The writers of Animal House were (as usual) only paraphrasing Samuel Johnson, who wrote: "The want of human interest is always felt. Paradise Lost is one of the books which the reader admires and lays down, and forgets to take up again. None ever wished it longer than it is. Its perusal is a duty rather than a pleasure. We read Milton for instruction, retire harassed and overburdened, and look elsewhere for recreation; we desert our master, and seek for companions."
posted by Faze at 8:13 AM on February 1, 2008


Great post, verstegan, but I think I will save much of the link perusal for Sunday. On this weary, gray Friday, I ascribe to the A.E. Houseman school of thought:

...malt does more than Milton can
To justify God’s ways to man.

posted by madamjujujive at 8:46 AM on February 1, 2008



Oh, let's not forget the guy was blind.

I bet that hindered him from the right-click eloquence so many of our contemporaries rely upon these days.
posted by Bathtub Bobsled at 8:51 AM on February 1, 2008




That droll Milton speech is from Animal House?

Bloody hell - that's even funnier.

(Yes, I realize Animal House is like Dumb & Dumber - incontestably brilliant to those who know it well. Even so - Jesus Wep't! Or 'tears such as angels wep't burst forth at last' etc etc! I never would have guessed. Thanks.).
posted by Jody Tresidder at 8:56 AM on February 1, 2008


I reread it. I'm a dork, yes.
posted by MNDZ at 9:00 AM on February 1, 2008


With all due respect to Dr. Johnson, I've read Paradise Lost several times, and have never retired harassed or overburdened (though sometimes reading Samuel Johnson makes me feel harassed and overburdened).

Eve's description of her dream/seduction by Satan in early Book Five is one of my favorite passages in English Literature. We used to joke that Milton's daughters, to whom he dictated, spiced that part up a little bit.
posted by thivaia at 9:03 AM on February 1, 2008


What's amazing is that Milton's work still resonates so well today.

Not sure it resonates much beyond the required English credit. The Animal House quote leaps immediately to my mind as well. Milton was some dull stuff.

"...Can I buy some pot from you?"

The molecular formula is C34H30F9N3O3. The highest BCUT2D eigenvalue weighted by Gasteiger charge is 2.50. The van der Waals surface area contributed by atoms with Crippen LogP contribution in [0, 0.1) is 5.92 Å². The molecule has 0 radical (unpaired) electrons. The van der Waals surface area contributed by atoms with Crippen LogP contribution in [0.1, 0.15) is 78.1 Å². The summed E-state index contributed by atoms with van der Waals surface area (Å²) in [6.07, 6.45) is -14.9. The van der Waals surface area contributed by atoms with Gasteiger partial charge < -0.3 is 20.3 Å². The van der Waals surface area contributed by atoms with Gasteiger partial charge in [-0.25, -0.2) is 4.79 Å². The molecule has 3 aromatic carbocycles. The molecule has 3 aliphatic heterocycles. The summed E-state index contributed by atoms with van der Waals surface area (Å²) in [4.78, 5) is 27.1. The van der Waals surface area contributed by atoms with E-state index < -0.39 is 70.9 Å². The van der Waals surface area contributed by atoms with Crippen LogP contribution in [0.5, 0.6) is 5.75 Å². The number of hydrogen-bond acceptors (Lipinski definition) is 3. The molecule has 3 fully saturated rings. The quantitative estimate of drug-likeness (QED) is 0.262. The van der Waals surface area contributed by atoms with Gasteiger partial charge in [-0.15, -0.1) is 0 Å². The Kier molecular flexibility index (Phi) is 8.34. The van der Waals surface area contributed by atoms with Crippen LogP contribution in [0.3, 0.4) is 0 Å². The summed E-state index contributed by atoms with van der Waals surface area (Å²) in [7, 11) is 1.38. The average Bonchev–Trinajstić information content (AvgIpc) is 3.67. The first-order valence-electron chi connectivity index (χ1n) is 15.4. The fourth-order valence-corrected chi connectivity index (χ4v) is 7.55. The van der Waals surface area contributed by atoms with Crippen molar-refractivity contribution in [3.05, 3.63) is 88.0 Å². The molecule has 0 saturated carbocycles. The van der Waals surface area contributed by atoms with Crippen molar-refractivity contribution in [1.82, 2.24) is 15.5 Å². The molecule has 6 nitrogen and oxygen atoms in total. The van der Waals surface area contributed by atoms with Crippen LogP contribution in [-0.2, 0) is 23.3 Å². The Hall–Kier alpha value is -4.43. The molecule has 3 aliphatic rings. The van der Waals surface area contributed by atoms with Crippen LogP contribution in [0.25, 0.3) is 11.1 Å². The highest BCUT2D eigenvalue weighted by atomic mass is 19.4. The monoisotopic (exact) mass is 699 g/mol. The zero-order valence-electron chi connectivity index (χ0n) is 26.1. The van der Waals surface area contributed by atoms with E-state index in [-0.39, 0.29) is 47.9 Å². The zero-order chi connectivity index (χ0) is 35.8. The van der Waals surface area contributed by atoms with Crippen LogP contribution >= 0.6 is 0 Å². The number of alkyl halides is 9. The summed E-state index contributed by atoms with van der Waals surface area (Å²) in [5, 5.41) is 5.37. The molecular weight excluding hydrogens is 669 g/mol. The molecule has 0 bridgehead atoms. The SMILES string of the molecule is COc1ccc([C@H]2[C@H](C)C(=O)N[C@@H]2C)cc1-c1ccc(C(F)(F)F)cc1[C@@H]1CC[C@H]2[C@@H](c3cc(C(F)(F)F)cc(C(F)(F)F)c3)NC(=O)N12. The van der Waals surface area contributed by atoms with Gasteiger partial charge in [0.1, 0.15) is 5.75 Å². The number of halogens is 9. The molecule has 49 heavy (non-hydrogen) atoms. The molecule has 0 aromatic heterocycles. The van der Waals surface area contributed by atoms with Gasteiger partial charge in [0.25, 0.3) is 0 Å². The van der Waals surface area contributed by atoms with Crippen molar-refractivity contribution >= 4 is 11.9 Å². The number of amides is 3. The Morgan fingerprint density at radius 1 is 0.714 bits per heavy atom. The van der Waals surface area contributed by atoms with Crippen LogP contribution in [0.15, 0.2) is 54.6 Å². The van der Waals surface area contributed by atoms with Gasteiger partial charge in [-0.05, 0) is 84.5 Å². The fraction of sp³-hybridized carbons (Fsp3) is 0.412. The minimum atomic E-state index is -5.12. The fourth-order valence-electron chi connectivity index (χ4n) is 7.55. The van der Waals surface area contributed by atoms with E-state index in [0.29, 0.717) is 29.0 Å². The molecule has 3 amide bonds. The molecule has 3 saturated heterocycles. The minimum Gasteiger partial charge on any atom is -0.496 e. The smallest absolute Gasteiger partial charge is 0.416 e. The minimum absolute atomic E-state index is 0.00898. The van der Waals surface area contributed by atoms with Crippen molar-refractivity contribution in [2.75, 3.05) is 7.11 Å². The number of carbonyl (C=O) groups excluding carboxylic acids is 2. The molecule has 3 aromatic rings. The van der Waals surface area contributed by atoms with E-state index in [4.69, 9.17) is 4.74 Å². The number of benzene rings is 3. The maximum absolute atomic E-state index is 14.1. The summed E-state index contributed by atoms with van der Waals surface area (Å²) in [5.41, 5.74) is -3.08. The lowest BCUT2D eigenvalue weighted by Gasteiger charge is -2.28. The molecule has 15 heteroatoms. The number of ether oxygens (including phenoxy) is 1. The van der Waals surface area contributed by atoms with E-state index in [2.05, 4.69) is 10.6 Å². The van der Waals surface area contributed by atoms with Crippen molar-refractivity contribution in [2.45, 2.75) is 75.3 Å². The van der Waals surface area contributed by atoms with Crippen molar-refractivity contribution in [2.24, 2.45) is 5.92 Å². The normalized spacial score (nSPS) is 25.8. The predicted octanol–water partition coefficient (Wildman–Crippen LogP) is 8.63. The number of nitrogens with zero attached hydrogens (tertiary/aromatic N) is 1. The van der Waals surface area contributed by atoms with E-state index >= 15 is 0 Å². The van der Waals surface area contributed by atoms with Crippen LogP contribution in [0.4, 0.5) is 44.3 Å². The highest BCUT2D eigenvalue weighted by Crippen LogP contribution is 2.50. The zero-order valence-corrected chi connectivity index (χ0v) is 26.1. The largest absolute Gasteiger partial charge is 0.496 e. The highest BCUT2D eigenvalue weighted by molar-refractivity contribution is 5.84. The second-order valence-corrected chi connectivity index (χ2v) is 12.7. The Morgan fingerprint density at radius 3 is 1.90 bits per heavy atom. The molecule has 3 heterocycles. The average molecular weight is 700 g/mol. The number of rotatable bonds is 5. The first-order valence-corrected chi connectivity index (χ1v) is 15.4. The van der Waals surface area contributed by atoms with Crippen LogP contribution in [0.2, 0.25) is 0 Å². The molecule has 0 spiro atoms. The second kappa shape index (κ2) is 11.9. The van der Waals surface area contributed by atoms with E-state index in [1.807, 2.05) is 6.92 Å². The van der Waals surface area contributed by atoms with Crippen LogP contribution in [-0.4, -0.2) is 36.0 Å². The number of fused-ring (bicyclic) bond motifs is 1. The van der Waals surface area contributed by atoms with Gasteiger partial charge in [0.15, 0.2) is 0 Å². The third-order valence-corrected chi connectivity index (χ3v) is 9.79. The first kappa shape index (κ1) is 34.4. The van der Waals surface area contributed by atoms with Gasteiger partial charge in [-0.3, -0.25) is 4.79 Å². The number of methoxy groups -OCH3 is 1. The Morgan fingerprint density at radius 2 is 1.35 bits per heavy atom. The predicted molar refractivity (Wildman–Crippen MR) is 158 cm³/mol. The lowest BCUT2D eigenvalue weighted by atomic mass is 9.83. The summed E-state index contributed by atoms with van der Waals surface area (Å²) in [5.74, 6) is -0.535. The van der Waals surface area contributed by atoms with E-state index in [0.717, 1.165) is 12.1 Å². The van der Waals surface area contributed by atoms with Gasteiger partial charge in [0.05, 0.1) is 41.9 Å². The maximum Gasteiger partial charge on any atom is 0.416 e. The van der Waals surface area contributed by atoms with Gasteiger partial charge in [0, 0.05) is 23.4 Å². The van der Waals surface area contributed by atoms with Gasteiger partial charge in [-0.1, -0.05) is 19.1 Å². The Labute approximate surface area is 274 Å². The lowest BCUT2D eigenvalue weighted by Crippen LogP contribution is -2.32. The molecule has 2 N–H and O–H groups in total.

posted by tkchrist at 9:21 AM on February 1, 2008


Jody Tresidder writes "That droll Milton speech is from Animal House?"

Back when National Lampoon had excellent writers.
posted by krinklyfig at 9:53 AM on February 1, 2008


Mrs Milton as per Mr Graves. Worth a look.
posted by IndigoJones at 10:28 AM on February 1, 2008


Milton dull? Heresy!
Heresy was a lot of what he was writing (despite later attempts to reclaim him by orthodoxy) and he mixed with the whole free-thinking and radical underground that burst forth during the Interregnum. We have his reflections on the experience of the English revolution, its failure and aftermath, yet his steadfastness in defeat. The first defender of regicide; an early proponent of divorce; such a moving poet of love:
Her face was veil'd; yet to my fancied sight
Love, sweetness, goodness, in her person shin'd
So clear, as in no face with more delight.
But O, as to embrace me she inclin'd,
I wak'd; she fled; and day brought back my night.
As like knows like, William Blake knew genius when he read it:
Muses who inspire the Poet's Song,
Record the journey of immortal Milton thro' your realms
Of terror and mild moony lustre
These links are excellent, verstegan; particularly enjoying the 'Citizen Milton' and 'Living at This Hour' presentations; looking forward to stepping into the Darkness Visible too.
posted by Abiezer at 4:05 PM on February 1, 2008 [1 favorite]


Not sure it resonates much beyond the required English credit.

That required english credit was, ummm, 18 years ago. Sure, I can deliver a better speech about Mary Shelly, but still, GOOD ANGELS DROPPING FRACKING MOUNTAINS ON SATAN'S WAR MACHINE BEARING DESCIPLES. What's not to love?
posted by Sparx at 5:46 PM on February 1, 2008


Thanks, Abiezer; I'd noticed your previous comment on Paradise Lost and hoped you might be dropping in to this thread.
posted by verstegan at 12:37 AM on February 4, 2008